November #41 : Swim Lessons - by Scott Hess

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Organizing Inside

Concealed Weapon

Long Day's Journey

Lethal Lottery

Natural Bootleg


One for the Books

Flying Ace

Tucker: The Man and His Dream

Hatch a Plan

Signs of Life

The Trouble With Norvir

Engine No. 48,000


To the Editor

None the Wiser

Tomato, Tomahto

Enter at Your Own Risk

Say What

Swim Lessons

Stigma Enigma

Daddy’s Helper

Nushawn on the Block

Privacy Parsed

Equal Protection for All

“Just Say No” to Welfare

Ms. Thurman Goes to Washington

POZ Picks

Show and Tell

The Eye in the Storm

Get Our Phil

POZarazzi: AIDS! The Musical

Verse: Amirah


One for the Books

Flying Ace

Tucker: The Man and His Dream

Hatch a Plan

Poetic License

Poetic License

The Vision Thing

Stop the World, I want to Get Off

Surviving Behind the Walls

Prick and Tell

The Bitter End

Draining the Reservoirs

Testosterone Beats Fatigue

Carnitine Boosts CD4s

Multivitamins for Moms

Bleach Works

HIV Med Line

Weight List

Do the Hustle

A Mantra a Day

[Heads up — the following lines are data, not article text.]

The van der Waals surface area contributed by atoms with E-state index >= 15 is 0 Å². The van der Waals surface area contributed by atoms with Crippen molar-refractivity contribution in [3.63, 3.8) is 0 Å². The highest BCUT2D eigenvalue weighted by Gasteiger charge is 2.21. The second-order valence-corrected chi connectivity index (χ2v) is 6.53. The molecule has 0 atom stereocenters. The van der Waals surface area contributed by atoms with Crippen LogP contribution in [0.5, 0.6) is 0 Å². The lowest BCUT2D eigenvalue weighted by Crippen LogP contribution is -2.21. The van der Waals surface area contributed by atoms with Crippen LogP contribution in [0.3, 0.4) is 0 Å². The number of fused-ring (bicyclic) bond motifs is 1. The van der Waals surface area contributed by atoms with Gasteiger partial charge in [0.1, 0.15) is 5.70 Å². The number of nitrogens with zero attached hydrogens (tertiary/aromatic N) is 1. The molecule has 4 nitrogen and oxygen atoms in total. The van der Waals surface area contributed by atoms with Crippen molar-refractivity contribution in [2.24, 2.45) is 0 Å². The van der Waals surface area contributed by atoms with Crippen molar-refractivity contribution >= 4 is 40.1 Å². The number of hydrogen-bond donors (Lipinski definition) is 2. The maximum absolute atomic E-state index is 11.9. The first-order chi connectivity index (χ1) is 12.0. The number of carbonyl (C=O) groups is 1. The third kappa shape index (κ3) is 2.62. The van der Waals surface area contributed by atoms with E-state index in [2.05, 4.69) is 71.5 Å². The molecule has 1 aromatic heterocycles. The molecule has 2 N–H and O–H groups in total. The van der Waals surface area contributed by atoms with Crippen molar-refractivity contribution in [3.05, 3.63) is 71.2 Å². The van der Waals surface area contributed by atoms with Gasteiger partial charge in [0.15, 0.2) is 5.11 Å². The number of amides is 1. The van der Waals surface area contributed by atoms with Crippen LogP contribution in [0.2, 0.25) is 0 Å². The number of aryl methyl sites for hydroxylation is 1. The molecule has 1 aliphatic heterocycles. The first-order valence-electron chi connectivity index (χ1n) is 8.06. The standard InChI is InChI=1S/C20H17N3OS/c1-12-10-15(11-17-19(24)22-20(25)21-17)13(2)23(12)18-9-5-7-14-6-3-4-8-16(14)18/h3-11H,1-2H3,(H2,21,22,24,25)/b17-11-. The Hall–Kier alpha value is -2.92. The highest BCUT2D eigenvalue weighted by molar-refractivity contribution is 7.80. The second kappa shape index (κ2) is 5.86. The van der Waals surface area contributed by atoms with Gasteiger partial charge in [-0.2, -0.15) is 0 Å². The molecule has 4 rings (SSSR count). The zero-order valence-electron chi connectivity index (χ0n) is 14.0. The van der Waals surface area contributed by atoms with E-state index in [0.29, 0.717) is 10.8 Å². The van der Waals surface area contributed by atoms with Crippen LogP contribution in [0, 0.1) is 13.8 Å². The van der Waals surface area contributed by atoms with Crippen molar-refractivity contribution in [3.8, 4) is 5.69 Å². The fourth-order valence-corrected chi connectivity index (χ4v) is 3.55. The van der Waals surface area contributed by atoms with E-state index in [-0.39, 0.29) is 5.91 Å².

Attack of the Monster Combo

Helper Cells

He Still Is What He Is

Dark Secrets

Most Popular Lessons

The HIV Life Cycle


Herpes Simplex Virus

Syphilis & Neurosyphilis

Treatments for Opportunistic Infections (OIs)

What is AIDS & HIV?

Hepatitis & HIV

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November 1998

Swim Lessons

by Scott Hess

Surprise! Sharing a snorkel has no HIV risk

Sharing needles, sharing snorkels, it all spreads HIV, right? So thought a suburban Chicago mom two years ago when her then-9-year-old son swapped pool gear with a black boy at a local community center. When the woman threatened to sue and demanded that the child be tested for HIV, the community center complied. The black boy’s mom (“Mary Doe”), who said she only agreed to the test after she was told she could lose day-care privileges, is now suing the Wheaton Illinois Outreach Community Ministries and the Glen Ellyn Health Clinic for racial discrimination and the illegal release of HIV test results (he tested negative). “My son felt dirty about the whole thing,” Doe said. “I want Outreach and the doctors to admit they were wrong so he’ll know there is nothing wrong with him.”

“Twenty years into the epidemic, everyone knows you can’t get AIDS from a snorkel, but when you’re talking about a black kid, everyone is willing to forget what they know,” said the ACLU’s Roger Leishman, who’s representing Doe and her son. The white mom, who Leishman said was acting out of “fear and prejudice,” is not cited in the suit, which is expected to go to trial soon. Doe is asking for more than $15,000 in damages and that the community center establish guidelines to guarantee it doesn’t happen again.

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